I have a lot of ideas for blog posts, some even written, but today I want to briefly touch upon something that is occupying my mind.
This weekend I went to the funeral for a five year old boy. He was the son of one of my best friends in school from sixth grade and Junior High and High School to a degree. We all are fucked up people in high school, me especially, so we had a bit of a falling out, as it happens.
From 1997 to 2004 I lost touch with everyone I had known for the most part. My life consisted mostly of commuting between work and school and where I lived (a stretch of up to 80 miles each direction), and working, 80 miles from school, 60 miles from home. I knew no one in any permanent way. Those I had known in high school and elsewhere had their own lives, and our lives were easier to exist isolated than incorporated, as the means of incorporation demanded active participation.
Then Facebook. Suddenly the lives were incorporated passively.
I picked up where I left off in 2004, and through happenstance, reunions, being in the same fields of work and otherwise, managed to reconnect with most of those I called friends at one time.
I watched this little boy grow up, saw the struggles he had from his disability, saw how amazing his parents were. I occasionally saw my friend outside of a news feed. I never met his wife.
Last Thursday I was in a meeting and opened Facebook on my phone and saw that this little boy had passed away two days prior. My heart stopped and for a second I couldn’t breathe. I tapped through to the profile that posted it, and was confronted by the fissure between two posts prior and this one. A smile and a tragedy.
I never met him, or his mom. I grew up with his dad. On Sunday I found myself among all my friends from high school and before trying to offer support, and trying to hold my emotions at bay. It’s hard to see the memories of a child’s life and not superimpose your own child on top of it. It’s an unfathomable level of despair I can’t imagine ever dealing with, nor do I ever want to.
We were there though. Among hundreds of others. Older than we were. But still supporting someone who was and is a friend.
I missed seven years of people because I had no means of finding them. Finding them over the last seven years lead me being there for a friend, however I could, in a time of the greatest need. I can fault Facebook for a lot, and scholars and critics can fault computer mediated communication for a lot, but I can never give enough credit to both for making that possible.
I often spoke about, did art about and studied the concept of the difference between my corporeal self, and that “self” which I made virtual. Through my work with Murmurs.com and other places, I maintained these distinctly. This was by necessity as it was impossible to be both at the same time do to the lack of pervasive connectivity and ubiquitous computing.
The complication of this duality lead me to putting more investment into the virtual “me” than the real. As these two concepts progressed, my identities merged. It was uncomfortable. It still is, and I still find myself shedding remnants of both.
Now the merger of the virtual and reified is inexorable. The virtual is reified, the real is virtualized.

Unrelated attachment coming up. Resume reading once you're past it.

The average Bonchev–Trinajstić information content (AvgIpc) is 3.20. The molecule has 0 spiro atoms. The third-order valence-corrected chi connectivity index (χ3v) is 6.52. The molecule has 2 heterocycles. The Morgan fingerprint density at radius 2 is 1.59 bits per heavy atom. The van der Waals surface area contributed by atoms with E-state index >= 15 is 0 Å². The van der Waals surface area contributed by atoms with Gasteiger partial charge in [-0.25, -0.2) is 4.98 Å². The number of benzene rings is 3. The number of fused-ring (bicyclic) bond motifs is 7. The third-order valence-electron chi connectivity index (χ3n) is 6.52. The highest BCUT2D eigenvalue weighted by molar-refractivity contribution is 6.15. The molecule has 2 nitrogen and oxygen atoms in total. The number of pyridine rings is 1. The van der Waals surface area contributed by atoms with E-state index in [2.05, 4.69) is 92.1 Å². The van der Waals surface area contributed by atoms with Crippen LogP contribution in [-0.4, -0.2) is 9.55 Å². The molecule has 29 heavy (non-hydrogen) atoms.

I’m no longer separated from myself virtually in any meaningful way. I don’t desire anonymity, or choose to represent who I am in that space any differently than I am in reality. By entrusting those who I talk to with the same level authenticity and diminished artifice, we are acknowledging the act of communicating via computers is different, but as emotionally resonant as we want to make it.
But it is different. It’s compressed and without the fade of memory. In times of tragedy this makes it much more evident.
While this merging of the corporeal and virtual is there, it’ll never be full. The corporeal fades. Time, memory, age and intent all diminish through the years. We are never who we were. But the “me” of 2006 is still intact in various places, as is the “me” from 1998. Formatively, those “me” and the current one are still ASCII, binary, IP addresses and sites. I am different in reality, but time doesn’t matter in a space that has no entropy.
For me it’s embarrassment. For my friend it’s pain. A smile, and two days later the loss. A two day window of time that will always be there as it was on the day it occurred.
We will always fetishize the merger of real and virtual, of corporeal self and virtual. It’s exciting. Wetware, biometrics, embedded systems into our mastoid bone like in the Diamond Age.
But the real consequence is the loss of time, and the loss of the fade associated with it.
I don’t want to forget the post that shook me up so much last week. That made me really reevaluate my approaches to a lot of things in my life. I don’t want to forget the boy I never met. Or my friend and his wife who raised him with such joy and now face such a loss.
I don’t want to forget, but it’s often easier and less painful to. Forgetting is freedom. Forgetting lets us move forward unencumbered by the pain of memory.
But we can’t forget.
People will grow older, people will fade, and people will die. Time will march on. We will feel pain, but pain and memory will fade too if we let it.
But, that’s only true for one half of ourselves. For the other half - the virtual half - time has no meaning. We can delete it or choose to ignore it.
Without time, without its effect on the clarity of memory, memory itself is amplified. Good and bad pile up in an exponential manner.
I don’t fear growing older, but I do fear the amplification of the memory of what I had in my life as the good and the bad pile up like so many records in so many databases.
So many two day gaps between happiness and loss.